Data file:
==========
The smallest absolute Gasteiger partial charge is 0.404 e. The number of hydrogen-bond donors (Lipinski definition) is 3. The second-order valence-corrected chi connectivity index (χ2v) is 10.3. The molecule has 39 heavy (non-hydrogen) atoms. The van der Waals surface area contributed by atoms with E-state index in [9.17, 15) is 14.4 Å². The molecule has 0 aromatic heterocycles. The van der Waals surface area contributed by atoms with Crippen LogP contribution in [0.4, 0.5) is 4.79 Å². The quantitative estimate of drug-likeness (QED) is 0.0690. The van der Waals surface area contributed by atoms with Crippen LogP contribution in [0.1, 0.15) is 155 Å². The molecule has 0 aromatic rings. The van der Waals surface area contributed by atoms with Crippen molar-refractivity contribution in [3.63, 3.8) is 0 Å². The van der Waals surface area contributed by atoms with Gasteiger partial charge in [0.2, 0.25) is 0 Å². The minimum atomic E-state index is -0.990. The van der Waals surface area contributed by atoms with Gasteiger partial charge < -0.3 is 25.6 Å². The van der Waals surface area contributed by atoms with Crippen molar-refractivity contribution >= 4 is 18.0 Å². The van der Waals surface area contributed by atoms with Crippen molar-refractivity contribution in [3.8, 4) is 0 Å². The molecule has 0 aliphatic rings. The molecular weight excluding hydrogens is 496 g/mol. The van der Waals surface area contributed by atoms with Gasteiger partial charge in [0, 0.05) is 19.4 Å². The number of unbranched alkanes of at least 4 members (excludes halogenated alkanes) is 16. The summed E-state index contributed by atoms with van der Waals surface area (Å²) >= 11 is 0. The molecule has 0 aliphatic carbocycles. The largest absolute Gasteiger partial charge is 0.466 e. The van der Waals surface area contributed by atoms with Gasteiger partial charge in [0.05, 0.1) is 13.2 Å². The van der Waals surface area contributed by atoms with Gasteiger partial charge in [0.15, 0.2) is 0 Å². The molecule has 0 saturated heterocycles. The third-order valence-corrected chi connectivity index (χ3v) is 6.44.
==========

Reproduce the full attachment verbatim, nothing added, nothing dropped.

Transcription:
The smallest absolute Gasteiger partial charge is 0.404 e. The number of hydrogen-bond donors (Lipinski definition) is 3. The second-order valence-corrected chi connectivity index (χ2v) is 10.3. The molecule has 39 heavy (non-hydrogen) atoms. The van der Waals surface area contributed by atoms with E-state index in [9.17, 15) is 14.4 Å². The molecule has 0 aromatic heterocycles. The van der Waals surface area contributed by atoms with Crippen LogP contribution in [0.4, 0.5) is 4.79 Å². The quantitative estimate of drug-likeness (QED) is 0.0690. The van der Waals surface area contributed by atoms with Crippen LogP contribution in [0.1, 0.15) is 155 Å². The molecule has 0 aromatic rings. The van der Waals surface area contributed by atoms with Crippen molar-refractivity contribution in [3.63, 3.8) is 0 Å². The van der Waals surface area contributed by atoms with Gasteiger partial charge in [0.2, 0.25) is 0 Å². The minimum atomic E-state index is -0.990. The van der Waals surface area contributed by atoms with Gasteiger partial charge < -0.3 is 25.6 Å². The van der Waals surface area contributed by atoms with Crippen molar-refractivity contribution >= 4 is 18.0 Å². The van der Waals surface area contributed by atoms with Crippen molar-refractivity contribution in [3.8, 4) is 0 Å². The molecule has 0 aliphatic rings. The molecular weight excluding hydrogens is 496 g/mol. The van der Waals surface area contributed by atoms with Gasteiger partial charge in [0, 0.05) is 19.4 Å². The number of unbranched alkanes of at least 4 members (excludes halogenated alkanes) is 16. The summed E-state index contributed by atoms with van der Waals surface area (Å²) >= 11 is 0. The molecule has 0 aliphatic carbocycles. The largest absolute Gasteiger partial charge is 0.466 e. The van der Waals surface area contributed by atoms with Gasteiger partial charge in [0.05, 0.1) is 13.2 Å². The van der Waals surface area contributed by atoms with Gasteiger partial charge in [0.15, 0.2) is 0 Å². The molecule has 0 saturated heterocycles. The third-order valence-corrected chi connectivity index (χ3v) is 6.44.